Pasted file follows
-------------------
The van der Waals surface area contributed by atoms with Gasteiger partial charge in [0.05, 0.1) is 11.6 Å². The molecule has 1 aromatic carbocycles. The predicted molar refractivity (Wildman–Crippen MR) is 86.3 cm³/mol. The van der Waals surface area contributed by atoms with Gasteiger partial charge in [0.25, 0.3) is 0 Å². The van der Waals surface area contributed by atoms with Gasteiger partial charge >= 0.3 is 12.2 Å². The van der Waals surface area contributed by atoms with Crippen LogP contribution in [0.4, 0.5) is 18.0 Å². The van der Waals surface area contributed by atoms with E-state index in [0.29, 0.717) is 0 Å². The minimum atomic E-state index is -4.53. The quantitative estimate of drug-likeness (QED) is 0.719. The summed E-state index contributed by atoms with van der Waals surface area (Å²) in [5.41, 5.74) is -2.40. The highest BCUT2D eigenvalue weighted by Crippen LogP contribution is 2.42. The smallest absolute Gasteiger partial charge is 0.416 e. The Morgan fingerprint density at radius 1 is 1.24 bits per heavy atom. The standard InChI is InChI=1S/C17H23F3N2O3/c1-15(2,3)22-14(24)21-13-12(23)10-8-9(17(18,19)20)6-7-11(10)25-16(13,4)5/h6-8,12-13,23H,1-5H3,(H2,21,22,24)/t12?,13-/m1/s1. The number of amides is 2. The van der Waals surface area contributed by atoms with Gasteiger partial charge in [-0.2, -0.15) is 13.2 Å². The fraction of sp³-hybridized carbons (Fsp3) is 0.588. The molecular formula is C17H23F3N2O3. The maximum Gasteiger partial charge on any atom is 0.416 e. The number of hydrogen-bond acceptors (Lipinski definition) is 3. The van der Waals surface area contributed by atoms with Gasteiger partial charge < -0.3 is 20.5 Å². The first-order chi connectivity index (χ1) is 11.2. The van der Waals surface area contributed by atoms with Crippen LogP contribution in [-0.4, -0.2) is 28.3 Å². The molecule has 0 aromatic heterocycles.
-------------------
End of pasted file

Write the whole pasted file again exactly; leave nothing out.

The van der Waals surface area contributed by atoms with Gasteiger partial charge in [0.05, 0.1) is 11.6 Å². The molecule has 1 aromatic carbocycles. The predicted molar refractivity (Wildman–Crippen MR) is 86.3 cm³/mol. The van der Waals surface area contributed by atoms with Gasteiger partial charge in [0.25, 0.3) is 0 Å². The van der Waals surface area contributed by atoms with Gasteiger partial charge >= 0.3 is 12.2 Å². The van der Waals surface area contributed by atoms with Crippen LogP contribution in [0.4, 0.5) is 18.0 Å². The van der Waals surface area contributed by atoms with E-state index in [0.29, 0.717) is 0 Å². The minimum atomic E-state index is -4.53. The quantitative estimate of drug-likeness (QED) is 0.719. The summed E-state index contributed by atoms with van der Waals surface area (Å²) in [5.41, 5.74) is -2.40. The highest BCUT2D eigenvalue weighted by Crippen LogP contribution is 2.42. The smallest absolute Gasteiger partial charge is 0.416 e. The Morgan fingerprint density at radius 1 is 1.24 bits per heavy atom. The standard InChI is InChI=1S/C17H23F3N2O3/c1-15(2,3)22-14(24)21-13-12(23)10-8-9(17(18,19)20)6-7-11(10)25-16(13,4)5/h6-8,12-13,23H,1-5H3,(H2,21,22,24)/t12?,13-/m1/s1. The number of amides is 2. The van der Waals surface area contributed by atoms with Gasteiger partial charge in [-0.2, -0.15) is 13.2 Å². The fraction of sp³-hybridized carbons (Fsp3) is 0.588. The molecular formula is C17H23F3N2O3. The maximum Gasteiger partial charge on any atom is 0.416 e. The number of hydrogen-bond acceptors (Lipinski definition) is 3. The van der Waals surface area contributed by atoms with Gasteiger partial charge < -0.3 is 20.5 Å². The first-order chi connectivity index (χ1) is 11.2. The van der Waals surface area contributed by atoms with Crippen LogP contribution in [-0.4, -0.2) is 28.3 Å². The molecule has 0 aromatic heterocycles.